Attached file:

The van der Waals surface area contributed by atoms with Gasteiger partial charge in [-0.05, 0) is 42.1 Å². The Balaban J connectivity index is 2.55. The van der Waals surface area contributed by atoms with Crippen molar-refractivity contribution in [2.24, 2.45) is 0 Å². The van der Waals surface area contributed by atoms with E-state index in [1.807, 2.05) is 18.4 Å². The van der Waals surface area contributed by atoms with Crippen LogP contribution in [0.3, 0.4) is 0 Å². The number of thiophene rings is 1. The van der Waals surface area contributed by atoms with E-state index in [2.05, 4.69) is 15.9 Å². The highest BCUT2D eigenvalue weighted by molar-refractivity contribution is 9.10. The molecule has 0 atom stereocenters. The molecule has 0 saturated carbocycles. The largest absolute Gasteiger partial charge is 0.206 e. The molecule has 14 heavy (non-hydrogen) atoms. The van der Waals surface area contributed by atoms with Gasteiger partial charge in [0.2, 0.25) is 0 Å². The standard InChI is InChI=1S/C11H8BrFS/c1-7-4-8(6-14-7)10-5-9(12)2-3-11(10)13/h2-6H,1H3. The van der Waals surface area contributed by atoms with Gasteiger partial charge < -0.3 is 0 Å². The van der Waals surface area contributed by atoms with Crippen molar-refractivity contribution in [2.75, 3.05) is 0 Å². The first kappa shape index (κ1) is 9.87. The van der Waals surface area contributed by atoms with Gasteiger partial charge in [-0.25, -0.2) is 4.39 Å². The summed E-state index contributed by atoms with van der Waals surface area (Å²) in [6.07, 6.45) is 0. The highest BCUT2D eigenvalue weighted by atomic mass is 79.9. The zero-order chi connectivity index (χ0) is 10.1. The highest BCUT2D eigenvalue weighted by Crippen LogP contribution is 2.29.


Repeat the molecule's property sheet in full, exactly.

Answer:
The van der Waals surface area contributed by atoms with Gasteiger partial charge in [-0.05, 0) is 42.1 Å². The Balaban J connectivity index is 2.55. The van der Waals surface area contributed by atoms with Crippen molar-refractivity contribution in [2.24, 2.45) is 0 Å². The van der Waals surface area contributed by atoms with E-state index in [1.807, 2.05) is 18.4 Å². The van der Waals surface area contributed by atoms with Crippen LogP contribution in [0.3, 0.4) is 0 Å². The number of thiophene rings is 1. The van der Waals surface area contributed by atoms with E-state index in [2.05, 4.69) is 15.9 Å². The highest BCUT2D eigenvalue weighted by molar-refractivity contribution is 9.10. The molecule has 0 atom stereocenters. The molecule has 0 saturated carbocycles. The largest absolute Gasteiger partial charge is 0.206 e. The molecule has 14 heavy (non-hydrogen) atoms. The van der Waals surface area contributed by atoms with Gasteiger partial charge in [0.2, 0.25) is 0 Å². The standard InChI is InChI=1S/C11H8BrFS/c1-7-4-8(6-14-7)10-5-9(12)2-3-11(10)13/h2-6H,1H3. The van der Waals surface area contributed by atoms with Gasteiger partial charge < -0.3 is 0 Å². The van der Waals surface area contributed by atoms with Crippen molar-refractivity contribution in [2.75, 3.05) is 0 Å². The first kappa shape index (κ1) is 9.87. The van der Waals surface area contributed by atoms with Gasteiger partial charge in [-0.25, -0.2) is 4.39 Å². The summed E-state index contributed by atoms with van der Waals surface area (Å²) in [6.07, 6.45) is 0. The highest BCUT2D eigenvalue weighted by atomic mass is 79.9. The zero-order chi connectivity index (χ0) is 10.1. The highest BCUT2D eigenvalue weighted by Crippen LogP contribution is 2.29.